Cessna and I were matched on May 27th, 2005. She was not truly ready to be responsible for a blind person but the trainers had confidence in my abilities and saw the chemistry between us. Cessna was only 18 months so had tons of maturing left to do. She barked at other dogs out of excitement, jumped around like a kangaroo when she saw squirrels or birds and couldn’t settle in my social work classes without a long run beforehand. This crazy, immature puppy is long gone and has been replaced by a mature, sensitive companion who desires to learn more everyday. Over the past 5 years Cessna and I have worked hard to understand what each other needs and have become a dream team.

With all the skills and experience I obtained “training” Cessna, I began looking for other learning opportunities and learned about Autism Dog Services. Huib and I had talked about what it would be like to raise an assistance puppy and had even gone as far as asking the LFC for a puppy to foster. We were told that instead of having to explain to some clients why they couldn’t raise a puppy when others could, that they had made it their policy to refuse everyone, but they said nothing was stopping us from fostering for another organization. Autism Dog Services was started by a former LFC trainer whom I knew from training with Gryphon and Phoenix. A couple LFC foster families we knew began raising puppies for ADS and suggested we contact them to see if we could also be of help. After a few e-mails back and forth we made the decision to welcome a 10 week old caramel coloured Labrador retriever into our home on March 1st, 2008.

We fostered Aiden until he was 13 months of age and began raising Reece in February of 2009. Our experience with autism Dog Services was both gratifying and heart aching. We loved having Aiden and Reece in our home and are thankful to have been given the opportunity to help ADS in providing independence and safety to children with autism, but this experience has also left us with some lessons. We don’t regret our decision to help raise Aiden and Reece for Autism Dog Services, but wish this experience didn’t have to be another hat placed on the shelf of tough lessons learned.

Since cutting our ties with autism Dog Services we made the decision to purchase a male golden retriever in December of 2009 and raise him as our future stud dog and obedience champion. Canyon is not a service dog, but he has taught me further lessons about loyalty and thinking outside the box. He will go for his health clearances in June and hopefully begin producing offspring who will carry on his temperament and lust for life and who knows, maybe one of them will become an assistance dog in the future.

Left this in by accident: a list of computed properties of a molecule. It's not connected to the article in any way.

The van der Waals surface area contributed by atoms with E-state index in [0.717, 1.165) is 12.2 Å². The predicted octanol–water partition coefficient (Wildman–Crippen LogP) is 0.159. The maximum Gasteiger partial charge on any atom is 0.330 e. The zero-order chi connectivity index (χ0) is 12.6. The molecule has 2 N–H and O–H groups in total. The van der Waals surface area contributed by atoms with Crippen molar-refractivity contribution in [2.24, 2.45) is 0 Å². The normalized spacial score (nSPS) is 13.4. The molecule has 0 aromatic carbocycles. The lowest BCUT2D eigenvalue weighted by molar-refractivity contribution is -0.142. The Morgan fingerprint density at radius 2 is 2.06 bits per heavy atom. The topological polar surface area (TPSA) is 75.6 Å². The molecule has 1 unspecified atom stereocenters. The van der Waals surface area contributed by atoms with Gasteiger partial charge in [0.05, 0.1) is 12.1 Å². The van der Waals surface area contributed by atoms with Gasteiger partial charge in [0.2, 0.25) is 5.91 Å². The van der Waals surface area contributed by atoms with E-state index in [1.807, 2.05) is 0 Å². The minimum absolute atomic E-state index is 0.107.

Christmas 2010

This year my friend and her son came to visit for the holidays. Caleb came on the 17th and is staying until after new Years, but his mom arrived on the 23rd and left on Monday. It was an eventful few days, full of memories and first time experiences.

Here are some pictures of Caleb posing in different kid’s rides during our visit to the North Bay mall for some last minute gifts.

Taz isn’t much into the whole Christmas thing so instead of buying her a gift we took her and Caleb dog sledding near Timmins. Dog Sledding Adventures is run by a man named Shane who has about 21 greyhound like huskies. I cannot totally remember the breed or if they are actually husky greyhound crosses, but if anyone knows from the pictures please let me know. Shane started his dog sledding career in Whistler as a guide and instantly fell in love with the sport. When he decided to move from Whistler back to the Timmins area where he grew up, he made an agreement with the company owner and brought about 6-10 dogs back. The snow conditions on Friday were on the faster side so Shane only hooked up 7 dogs to our sled. We had – coconut (leader), Shooter, Mr. Penguin, Dora, Doughnut, Madison, and Mr. Deeds – most of our team were from his Adam Sandler crew. The dogs were extremely excited about the upcoming run so barked and whined constantly until they were hooked up and told to go. It was amazing to see how focused they get and then as the run goes on how tired they become from the concentration. Each of us got a chance to ride in the sled while Shane directed the dogs and taught us all the necessary commands and features of the sled itself. Then Shane stood off to the side and let us take one another for rides during the next 45 minutes. In total we spent 2 hours with the dogs and it was amazing! Shane told me that the next time I came to bring Cessna and Canyon and he would hook them up with his dogs to the sled and I’d see how well they took to the exercise. It wasn’t overly expensive and I had so much fun that I will for sure be returning later in the winter.